After I was done, I walked out and ahead, a little faster this time, hoping to catch up with the others soon. I reached a bend in the path and after I took the turn, I found 3 of the guys – Subodh, Santosh and Sandeep, sitting down on the ledge, chatting away nonchalantly.  The others were nowhere to be seen, and the guys didn’t have their candles either.

I was suddenly very alert, and on the verge of panicking.

Subodh, where are the others?

Subodh looked at me placidly, blinking a few times.

He took them.

Took them?! What do you mean took them?!!! Took them where?! And where are your candles?!

Oh, he said we didn’t need the candles anymore.

I was worried now, for real. All this time everyone was half-joking about the mass-murderer thing, but now… it suddenly didn’t seem very funny anymore.  I realized I’d no idea where I was, no cell-phone or any other way of reaching anyone, and had no idea how to get back even if we managed to get away!

I had nothing on me for self-defense even! I tried to think if I could use anything I had on me as a weapon.

Subodh, what do we do?! What’s happening?

I guess he realized I was scared, cos as a way of reassurance he said “I have my pen knife!“.  It goes to show how far out of logical thinking  we were that I accepted this fact solemnly and offered my room-key to add to our sorry cache of “weapons”.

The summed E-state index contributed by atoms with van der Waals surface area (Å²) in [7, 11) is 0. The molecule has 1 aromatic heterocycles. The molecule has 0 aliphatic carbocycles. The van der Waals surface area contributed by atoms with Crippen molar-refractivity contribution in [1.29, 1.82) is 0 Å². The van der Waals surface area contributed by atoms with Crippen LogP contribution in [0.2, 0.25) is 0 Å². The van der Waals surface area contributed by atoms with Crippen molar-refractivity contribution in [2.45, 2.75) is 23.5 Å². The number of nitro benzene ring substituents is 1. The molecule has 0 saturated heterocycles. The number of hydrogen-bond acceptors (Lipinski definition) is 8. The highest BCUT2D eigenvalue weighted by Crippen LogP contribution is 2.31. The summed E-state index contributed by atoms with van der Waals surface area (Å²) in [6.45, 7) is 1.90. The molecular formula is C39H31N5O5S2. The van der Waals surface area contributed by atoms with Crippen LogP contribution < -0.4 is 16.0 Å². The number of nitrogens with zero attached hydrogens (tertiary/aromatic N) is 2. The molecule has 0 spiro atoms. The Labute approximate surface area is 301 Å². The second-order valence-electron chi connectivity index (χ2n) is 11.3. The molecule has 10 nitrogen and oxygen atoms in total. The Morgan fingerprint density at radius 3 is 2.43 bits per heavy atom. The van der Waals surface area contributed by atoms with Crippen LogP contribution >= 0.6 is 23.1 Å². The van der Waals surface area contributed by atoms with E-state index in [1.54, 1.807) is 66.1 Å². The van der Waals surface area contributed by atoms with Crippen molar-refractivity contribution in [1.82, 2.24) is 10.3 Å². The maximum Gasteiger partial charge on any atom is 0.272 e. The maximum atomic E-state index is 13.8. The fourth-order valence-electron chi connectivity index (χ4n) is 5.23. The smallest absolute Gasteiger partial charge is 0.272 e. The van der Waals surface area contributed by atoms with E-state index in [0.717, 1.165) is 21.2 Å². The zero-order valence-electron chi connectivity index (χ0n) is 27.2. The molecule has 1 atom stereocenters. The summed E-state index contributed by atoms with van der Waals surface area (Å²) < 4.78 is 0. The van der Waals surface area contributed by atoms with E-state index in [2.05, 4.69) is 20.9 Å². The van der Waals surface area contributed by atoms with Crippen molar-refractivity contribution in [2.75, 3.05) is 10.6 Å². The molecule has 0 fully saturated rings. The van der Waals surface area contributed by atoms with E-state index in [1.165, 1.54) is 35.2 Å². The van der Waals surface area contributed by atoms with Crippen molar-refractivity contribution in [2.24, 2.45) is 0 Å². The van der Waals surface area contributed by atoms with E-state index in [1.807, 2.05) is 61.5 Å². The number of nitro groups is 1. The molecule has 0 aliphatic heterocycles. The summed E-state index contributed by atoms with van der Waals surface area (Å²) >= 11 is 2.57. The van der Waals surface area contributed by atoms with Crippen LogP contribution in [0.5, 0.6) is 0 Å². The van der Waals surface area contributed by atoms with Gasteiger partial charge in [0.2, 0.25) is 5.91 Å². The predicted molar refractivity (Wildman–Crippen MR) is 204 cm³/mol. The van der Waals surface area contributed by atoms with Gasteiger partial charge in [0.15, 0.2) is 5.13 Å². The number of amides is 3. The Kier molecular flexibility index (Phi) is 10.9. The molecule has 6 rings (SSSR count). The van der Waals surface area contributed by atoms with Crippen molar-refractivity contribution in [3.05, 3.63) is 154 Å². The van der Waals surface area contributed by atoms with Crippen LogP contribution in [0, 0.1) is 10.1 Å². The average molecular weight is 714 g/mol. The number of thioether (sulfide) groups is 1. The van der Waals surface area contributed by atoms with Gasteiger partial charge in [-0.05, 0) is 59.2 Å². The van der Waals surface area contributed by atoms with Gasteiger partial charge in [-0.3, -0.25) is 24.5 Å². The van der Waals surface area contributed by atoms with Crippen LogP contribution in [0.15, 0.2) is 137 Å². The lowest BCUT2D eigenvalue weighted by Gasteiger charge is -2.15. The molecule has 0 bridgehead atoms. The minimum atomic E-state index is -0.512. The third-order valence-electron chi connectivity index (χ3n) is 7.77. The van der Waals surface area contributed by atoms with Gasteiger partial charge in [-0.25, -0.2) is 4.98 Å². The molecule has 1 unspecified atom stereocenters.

Suddenly, in the middle of this conversation, I heard someone yelling for us.

Sanjanaaaaaaa! Sanjanaaaa! Subodhhh!

It sounded like Veena, Subodh’s wife.

I called back “Veeeeenaaaaa! Where arrrrre youuuuuu?!”

Come onnnnn! she called out to us.

She didn’t sound scared, or like she was being held at knife-point. We walked ahead, following her voice and stopped outside a cave. A much deeper looking one this time.

We walked in, and up a few steps, following blindly into the darkness… and suddenly there was light all around. Warm, flickering, dancing light of a hundred candles lit the room we were in. Every nook and cranny had a candle with a flame dancing brightly on it. The others were all there, smiling at the look of amazement in our faces.

It was Crazy Ali’s secret church. One that was hidden deep in the mountains of Cappadocia.  One that no one knew how to get to other than him. He smiled at us kindly and said ” Crazy Ali! Crazy, not dangerous!”

We opened the bottles of wine we’d brought along with us and sat around as Crazy Ali recited his poetry to us. He has a strong, deep voice, and the cavernous room we were in made his voice echo and sound even more beautiful.It was the most surreal experience of my life. He read us several poems he’d written and at the end of each he’d sign off by saying Crazy Ali, with a strange wave as if he was writing his name in the air.

I don’t know how long we were there, but soon, we blew out the candles and were on our way back. Back down the ledge and through the tunnels, into the clearing and back to the top of the cliff. The driver was back, waiting for us, and Crazy Ali dropped us back at the hotel. He hugged us all goodbye and gave me one of his poems titled Come (back) to Cappadocia as a keepsake. I was so touched by his gesture, but had nothing to say that would even begin to express my feelings of wonderment and awe, to thank him, for everything.